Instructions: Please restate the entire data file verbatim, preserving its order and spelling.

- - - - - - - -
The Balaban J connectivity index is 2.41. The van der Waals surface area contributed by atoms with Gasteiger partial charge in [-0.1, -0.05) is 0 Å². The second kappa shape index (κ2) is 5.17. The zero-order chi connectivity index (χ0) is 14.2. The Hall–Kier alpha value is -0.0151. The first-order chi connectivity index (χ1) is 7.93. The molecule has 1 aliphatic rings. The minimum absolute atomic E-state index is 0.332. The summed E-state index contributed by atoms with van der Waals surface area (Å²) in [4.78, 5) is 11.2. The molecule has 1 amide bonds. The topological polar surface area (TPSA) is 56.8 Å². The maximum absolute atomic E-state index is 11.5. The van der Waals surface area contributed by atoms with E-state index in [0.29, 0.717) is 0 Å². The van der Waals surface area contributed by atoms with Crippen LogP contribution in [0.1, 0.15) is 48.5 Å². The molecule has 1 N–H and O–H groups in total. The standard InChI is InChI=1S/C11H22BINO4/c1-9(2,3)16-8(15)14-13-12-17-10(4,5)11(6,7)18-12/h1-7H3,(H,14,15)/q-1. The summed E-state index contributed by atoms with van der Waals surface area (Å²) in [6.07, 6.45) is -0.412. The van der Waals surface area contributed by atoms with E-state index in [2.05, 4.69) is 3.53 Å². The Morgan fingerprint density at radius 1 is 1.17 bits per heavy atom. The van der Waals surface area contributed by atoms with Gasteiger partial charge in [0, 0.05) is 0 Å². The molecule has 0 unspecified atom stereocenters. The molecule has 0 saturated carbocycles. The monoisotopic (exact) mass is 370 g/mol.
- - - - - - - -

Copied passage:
The Balaban J connectivity index is 2.41. The van der Waals surface area contributed by atoms with Gasteiger partial charge in [-0.1, -0.05) is 0 Å². The second kappa shape index (κ2) is 5.17. The zero-order chi connectivity index (χ0) is 14.2. The Hall–Kier alpha value is -0.0151. The first-order chi connectivity index (χ1) is 7.93. The molecule has 1 aliphatic rings. The minimum absolute atomic E-state index is 0.332. The summed E-state index contributed by atoms with van der Waals surface area (Å²) in [4.78, 5) is 11.2. The molecule has 1 amide bonds. The topological polar surface area (TPSA) is 56.8 Å². The maximum absolute atomic E-state index is 11.5. The van der Waals surface area contributed by atoms with E-state index in [0.29, 0.717) is 0 Å². The van der Waals surface area contributed by atoms with Crippen LogP contribution in [0.1, 0.15) is 48.5 Å². The molecule has 1 N–H and O–H groups in total. The standard InChI is InChI=1S/C11H22BINO4/c1-9(2,3)16-8(15)14-13-12-17-10(4,5)11(6,7)18-12/h1-7H3,(H,14,15)/q-1. The summed E-state index contributed by atoms with van der Waals surface area (Å²) in [6.07, 6.45) is -0.412. The van der Waals surface area contributed by atoms with E-state index in [2.05, 4.69) is 3.53 Å². The Morgan fingerprint density at radius 1 is 1.17 bits per heavy atom. The van der Waals surface area contributed by atoms with Gasteiger partial charge in [0, 0.05) is 0 Å². The molecule has 0 unspecified atom stereocenters. The molecule has 0 saturated carbocycles. The monoisotopic (exact) mass is 370 g/mol.